Home, and the Weekly Photo Challenge: Variations on a Theme

“Home”- where is it?  The question has been on my mind since selling the house where I lived for a couple of decades, the house I worked so hard to downsize.  Two trips to the Midwest over the holidays, and a recent post by blogger Mabel Kwong made me think even more about the concept of home.

little bitty Kansas City

I call this “little bitty Kansas City”

When I fly into Kansas City I like to get a seat on the right side of the plane, so I can see downtown. It doesn’t look like much from this altitude, but Kansas City was my home for a couple of decades too. I loved it, and only moved because I had to, to keep my job. Here are some variations on the road home to Kansas City.

Missouri river at Kansas City

Bridges over the Missouri River, a gloomy day just before Thanksgiving.

Here’s the “Big Muddy” — the Missouri River. Yes, Kansas City is in the state of Missouri. If you’re one of the people who asks me if I’m going to Kansas for the holidays, I forgive you.

Missouri River north of Kansas City

I love looking for patterns in the fields.

The river is not always so well behaved. The year we moved was a flood year. In one of those boxes I’ll find in my storage bin (someday, maybe) I have a trove of aerial photos of the river swollen in flood.

Snow after Christmas- Kansas City 2017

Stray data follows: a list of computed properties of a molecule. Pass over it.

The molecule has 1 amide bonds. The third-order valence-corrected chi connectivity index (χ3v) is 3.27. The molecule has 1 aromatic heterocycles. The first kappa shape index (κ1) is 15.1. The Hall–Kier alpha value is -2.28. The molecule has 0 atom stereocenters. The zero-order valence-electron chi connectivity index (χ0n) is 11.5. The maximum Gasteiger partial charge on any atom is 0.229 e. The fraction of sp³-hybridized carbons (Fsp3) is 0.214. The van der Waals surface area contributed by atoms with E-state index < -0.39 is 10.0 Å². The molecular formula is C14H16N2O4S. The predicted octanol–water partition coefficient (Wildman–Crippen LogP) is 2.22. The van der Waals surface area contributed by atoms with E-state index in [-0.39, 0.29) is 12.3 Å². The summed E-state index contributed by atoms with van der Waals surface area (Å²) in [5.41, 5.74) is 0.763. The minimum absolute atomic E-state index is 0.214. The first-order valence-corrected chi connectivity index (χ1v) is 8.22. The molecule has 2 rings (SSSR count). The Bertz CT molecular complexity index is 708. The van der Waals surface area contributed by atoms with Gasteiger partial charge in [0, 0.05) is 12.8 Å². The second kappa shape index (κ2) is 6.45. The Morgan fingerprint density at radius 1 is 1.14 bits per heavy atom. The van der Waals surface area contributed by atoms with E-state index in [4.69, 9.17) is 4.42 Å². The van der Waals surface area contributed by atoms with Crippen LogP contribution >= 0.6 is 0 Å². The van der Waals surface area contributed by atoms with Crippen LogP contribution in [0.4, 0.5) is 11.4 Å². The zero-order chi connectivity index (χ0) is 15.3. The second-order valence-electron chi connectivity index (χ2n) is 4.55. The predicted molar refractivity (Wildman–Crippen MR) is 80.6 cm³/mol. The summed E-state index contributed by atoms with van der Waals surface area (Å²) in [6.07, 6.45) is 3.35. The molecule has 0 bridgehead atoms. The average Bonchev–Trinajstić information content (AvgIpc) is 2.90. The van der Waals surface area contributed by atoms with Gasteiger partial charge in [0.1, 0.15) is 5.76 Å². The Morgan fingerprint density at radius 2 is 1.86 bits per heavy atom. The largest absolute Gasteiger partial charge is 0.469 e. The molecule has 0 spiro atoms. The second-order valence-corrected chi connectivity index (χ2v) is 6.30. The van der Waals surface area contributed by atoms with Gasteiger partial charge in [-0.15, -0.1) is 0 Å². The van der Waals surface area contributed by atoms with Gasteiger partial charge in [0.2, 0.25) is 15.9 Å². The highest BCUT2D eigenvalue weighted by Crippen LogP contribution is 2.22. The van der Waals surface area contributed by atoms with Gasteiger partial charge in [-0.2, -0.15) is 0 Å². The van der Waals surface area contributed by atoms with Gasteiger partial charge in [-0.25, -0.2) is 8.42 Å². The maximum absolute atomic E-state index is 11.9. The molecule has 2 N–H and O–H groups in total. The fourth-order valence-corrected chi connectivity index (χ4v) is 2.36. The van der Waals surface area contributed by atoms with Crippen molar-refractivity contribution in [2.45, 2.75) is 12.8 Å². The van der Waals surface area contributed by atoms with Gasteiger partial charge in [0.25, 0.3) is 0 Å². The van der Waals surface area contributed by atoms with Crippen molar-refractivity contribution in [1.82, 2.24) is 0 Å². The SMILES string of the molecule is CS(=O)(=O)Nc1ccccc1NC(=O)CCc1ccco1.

By Christmas, there were patterns in the snow.

Flying into Kansas City

Here’s a photo from back in October when it was still green…the first week of October is my favorite time to be in the country. The leaves are just starting to turn, the light is slanting, and the air is never clearer than on an October day.

I’m one of the few people left on the planet who’s still enthusiastic about looking down from an airplane, no matter where I’m going. The Midwest may still be one of the places that seems like home to me, but from the air, the whole Earth is home.

Where is home for you?

More on the Big Muddy

More on the Weekly Photo Challenge: Variations on a Theme

 

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15 thoughts on “Home, and the Weekly Photo Challenge: Variations on a Theme

  1. Beautiful images and writing! I love this Emerson quote “Go where he will, the wise man is at home, his hearth the earth, his hall the azure dome” Best wishes!

  2. Pingback: Variations on a Theme – Floors – What's (in) the picture?

  3. It is amazing how amazingly different the Midwest and Kansas looks from above over the seasons. So green, and then so white and wet. It’s quite a few trips you’ve made back and forth, and always lucky your request for the window seat. Thank you for the shout out. Very kind of you, Sandy. Funny how some places just never leave us even though we’ve moved elsewhere and built our lives in another different place. Could be the connections we have there or just how comfortable that place makes us feel.

    • You are so right, “Some places just never leave us” — there was a time when I thought about moving back, but realized too many of the people who made it home were no longer there. Even after so many years, I still dream about going back to my old apartment, and also to the house there. I guess that all our homes are always with us.